New predictive tool for C. difficile 77% effective

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Recurrent cases of C. difficile present healthcare workers with a significant challenge. Now doctors at Harvard Medical School have developed a way to accurately predict who is at risk for the infection.

Between January and May of 1998, doctors at Beth Israel Deaconess Medical Center followed 63 patients with recurrent C. difficile infections. The data gathered from that study was used to come up with a predictive index for future patients. A second study, which took place between 2004 and 2006 at the same facility, collected similar patient data and applied the original predictive index to the new patients. Researchers found their method for predicting which patients would contract a recurrent case of C. difficile was 77.3% accurate. C. difficile is the number one cause of healthcare-acquired infectious diarrhea in the western world, and significantly contributes to increased rates of morbidity.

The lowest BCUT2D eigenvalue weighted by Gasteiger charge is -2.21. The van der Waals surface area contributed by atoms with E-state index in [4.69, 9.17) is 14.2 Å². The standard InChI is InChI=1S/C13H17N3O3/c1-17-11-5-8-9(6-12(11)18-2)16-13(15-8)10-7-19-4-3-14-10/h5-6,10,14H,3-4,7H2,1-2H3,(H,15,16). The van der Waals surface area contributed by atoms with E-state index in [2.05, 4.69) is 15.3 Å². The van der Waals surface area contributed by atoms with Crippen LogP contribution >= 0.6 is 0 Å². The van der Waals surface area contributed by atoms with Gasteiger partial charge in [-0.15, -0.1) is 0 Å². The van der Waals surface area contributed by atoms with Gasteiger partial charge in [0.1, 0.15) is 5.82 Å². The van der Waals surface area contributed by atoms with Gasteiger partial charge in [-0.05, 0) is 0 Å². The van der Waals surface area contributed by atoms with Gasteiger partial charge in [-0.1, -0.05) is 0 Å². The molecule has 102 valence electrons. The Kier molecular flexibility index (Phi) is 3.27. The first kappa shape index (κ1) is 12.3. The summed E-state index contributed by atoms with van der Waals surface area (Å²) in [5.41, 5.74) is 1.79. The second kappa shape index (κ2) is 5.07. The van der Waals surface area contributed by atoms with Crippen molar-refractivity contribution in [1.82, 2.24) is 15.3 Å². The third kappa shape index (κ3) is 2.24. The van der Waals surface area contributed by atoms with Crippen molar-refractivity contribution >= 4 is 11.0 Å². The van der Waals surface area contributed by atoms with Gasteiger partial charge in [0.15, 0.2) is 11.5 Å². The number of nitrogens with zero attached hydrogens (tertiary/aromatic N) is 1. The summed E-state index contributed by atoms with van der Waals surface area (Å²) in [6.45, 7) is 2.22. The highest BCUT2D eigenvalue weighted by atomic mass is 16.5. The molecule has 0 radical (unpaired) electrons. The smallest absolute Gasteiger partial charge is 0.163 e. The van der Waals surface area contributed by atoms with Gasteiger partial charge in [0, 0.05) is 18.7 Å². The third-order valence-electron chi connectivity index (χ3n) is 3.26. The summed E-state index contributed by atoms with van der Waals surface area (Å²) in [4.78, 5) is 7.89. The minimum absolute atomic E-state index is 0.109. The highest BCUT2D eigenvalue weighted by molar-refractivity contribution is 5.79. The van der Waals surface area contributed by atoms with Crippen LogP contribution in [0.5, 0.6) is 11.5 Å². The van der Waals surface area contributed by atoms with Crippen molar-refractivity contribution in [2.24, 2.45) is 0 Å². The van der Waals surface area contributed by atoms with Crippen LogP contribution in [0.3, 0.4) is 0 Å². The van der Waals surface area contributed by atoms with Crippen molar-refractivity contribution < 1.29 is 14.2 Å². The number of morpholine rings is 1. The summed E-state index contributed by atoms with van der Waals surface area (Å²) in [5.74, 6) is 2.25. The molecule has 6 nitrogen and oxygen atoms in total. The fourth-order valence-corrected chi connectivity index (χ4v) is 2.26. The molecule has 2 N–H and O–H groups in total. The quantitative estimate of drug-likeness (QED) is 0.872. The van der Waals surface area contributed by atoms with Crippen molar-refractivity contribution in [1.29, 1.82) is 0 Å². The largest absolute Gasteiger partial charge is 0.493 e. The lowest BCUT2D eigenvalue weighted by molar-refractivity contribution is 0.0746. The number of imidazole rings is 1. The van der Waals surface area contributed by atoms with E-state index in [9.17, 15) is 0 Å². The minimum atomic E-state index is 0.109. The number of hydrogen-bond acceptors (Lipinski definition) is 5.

Roughly 20% of patients suffer a C. difficile infection, even after successful treatment of a first infection, and in some cases, that risk could jump as high as 65%, according to researchers. These findings could help predict and prevent recurrence of the infection. Findings were published in the journal Gastroenterology, the journal of the American Gastroenterological Association.